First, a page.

Editorial 74 – Knowledge is Powder

“Winter…” began a classic article by Chris Moran a couple of years back. ”The nights are drawing in, it’s getting colder and I’m in a room with a group of snowboarding fanatics. One of them turns to me. ‘Riding powder is…’ he says, scrunching up his face and looking to the ceiling for some inspiration. ‘It’s like… er, it’s f**king ACE!’ The room explodes in agreement. After all, he’s hit the nail on the head. Riding powder is simply fantastic.”

Since this issue features a sizeable article about avalanches, I thought it would be a good idea to get this fact out the way first. We’re not overly morbid at White Lines, and indeed this quote sums up our attitude better than anything I could come up with. “Riding powder is f**king ace.” Amen to that. When I sit here in the office and think back to my favourite moments on a board, they’re nearly all powder related: bouncing through trees on a flat light day in Val d’Isère… laying down a big old toeside turn in some far-off a field of freshies, my hand trailing through the snow… or just hitting a jump I wouldn’t normally dare and ragdolling like an idiot, then getting up with a grin and half of France’s annual snowfall plastered on my face. Powder, man. It’s like, er… well you know the rest.

But here’s another undeniable fact, the yin to our heavenly yang: powder can be scary. I learnt this lesson the hard way, during a season in Tignes back in 1998. The winter had seen incredible amounts of snow – so much snow we spent numerous stormy days leaping into drifts from third floor balconies. On those rare occasions when the clouds parted and we were confronted with bluebird conditions, we lapped up fresh lines like a pack of dogs hoovering up the leftovers. On one such day, three of us decided to tackle the steep and open face known as the Lavachet Wall. It was approaching midday and the whole of the resort was becoming tracked out, yet this vast, virgin powder field remained tantalisingly empty. We stepped out of the gondola, ducked under the ropes and made the long traverse around the side.

All appeared to go well. The three of us – myself, my brother George and a Kiwi seasonaire called Dan – slipped down through the giant avalanche barriers at the top of the Wall and opened up the throttle, enjoying perhaps our best lines of the season. At the base of the slope is a steep ditch built to separate the slope from the road, and as we unstrapped and climbed up it we were buzzing hard. High up on the face, the three clean tracks we’d left behind looked great. Then, like clockwork, a bus appeared to ferry us back up to the lift. Another run was on the cards as we squeezed up to the window, craning our necks to take another admiring look at those lovely lines…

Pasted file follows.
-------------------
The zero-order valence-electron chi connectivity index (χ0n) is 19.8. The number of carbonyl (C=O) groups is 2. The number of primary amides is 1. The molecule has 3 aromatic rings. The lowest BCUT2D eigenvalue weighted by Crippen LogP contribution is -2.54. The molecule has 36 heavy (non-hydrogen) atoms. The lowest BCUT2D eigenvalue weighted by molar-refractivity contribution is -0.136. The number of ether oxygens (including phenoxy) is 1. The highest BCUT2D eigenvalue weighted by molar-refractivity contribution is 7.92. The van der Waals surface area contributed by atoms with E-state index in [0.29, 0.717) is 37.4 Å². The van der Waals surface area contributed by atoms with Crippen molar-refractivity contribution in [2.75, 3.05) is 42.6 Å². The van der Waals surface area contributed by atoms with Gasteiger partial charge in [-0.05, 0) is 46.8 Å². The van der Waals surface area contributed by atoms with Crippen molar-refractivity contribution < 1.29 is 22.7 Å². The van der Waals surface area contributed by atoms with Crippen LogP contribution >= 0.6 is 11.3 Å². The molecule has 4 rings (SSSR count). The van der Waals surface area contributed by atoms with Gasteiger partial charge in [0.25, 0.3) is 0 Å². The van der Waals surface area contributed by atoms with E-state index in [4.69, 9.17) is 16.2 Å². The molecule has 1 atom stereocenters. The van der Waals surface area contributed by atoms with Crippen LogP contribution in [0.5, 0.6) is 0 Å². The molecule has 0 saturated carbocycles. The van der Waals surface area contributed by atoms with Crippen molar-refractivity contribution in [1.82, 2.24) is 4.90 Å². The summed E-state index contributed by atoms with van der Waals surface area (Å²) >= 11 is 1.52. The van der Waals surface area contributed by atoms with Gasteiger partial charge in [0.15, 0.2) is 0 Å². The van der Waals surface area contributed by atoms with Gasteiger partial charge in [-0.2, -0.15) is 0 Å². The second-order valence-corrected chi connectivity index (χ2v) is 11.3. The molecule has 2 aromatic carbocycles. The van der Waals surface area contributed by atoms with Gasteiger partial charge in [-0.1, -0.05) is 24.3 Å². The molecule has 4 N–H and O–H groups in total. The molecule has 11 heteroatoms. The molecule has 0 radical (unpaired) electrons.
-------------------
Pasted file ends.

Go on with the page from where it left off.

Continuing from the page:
To this day I don’t know if the skiers were planning to ride the face anyway, or if they’d simply followed our tracks. Neither do I know if it was pure bad luck, or if the skis had created more pressure on the snowpack than our boards. What I do know is that where a massive powder face had sat just moments before, there was now an ugly field of rocks, earth and grass. It later transpired that two guys had dropped down the same line and triggered a huge avalanche. One of them escaped to the side as the slope began to crack; the other was taken down amongst football fields of tumbling snow and finally piled into the ditch we’d just scaled. He was eventually found some five hours later, buried six metres below the surface and stripped down to his underwear. Nearly every bone in his body was broken, and if there was any consolation to be taken from such a tragic event it was that his death had been quick.

Since that day I’ve ridden plenty more powder lines, and enjoyed every one of them. I certainly wouldn’t suggest that you readers give up the greatest pleasure snowboarding can provide; snow – heaps of snow – is what this sport is all about. However since that near miss I have taken the time to learn a bit more about backcountry safety, and am generally less gung ho when the stormclouds roll in.

I guess the point I’m trying to make is this: read our Buried Alive article on p.70, then read about the lovely stashes of pow-pow waiting to be discovered in Canada and start planning your next dream line. Here’s to a safe, epic winter.



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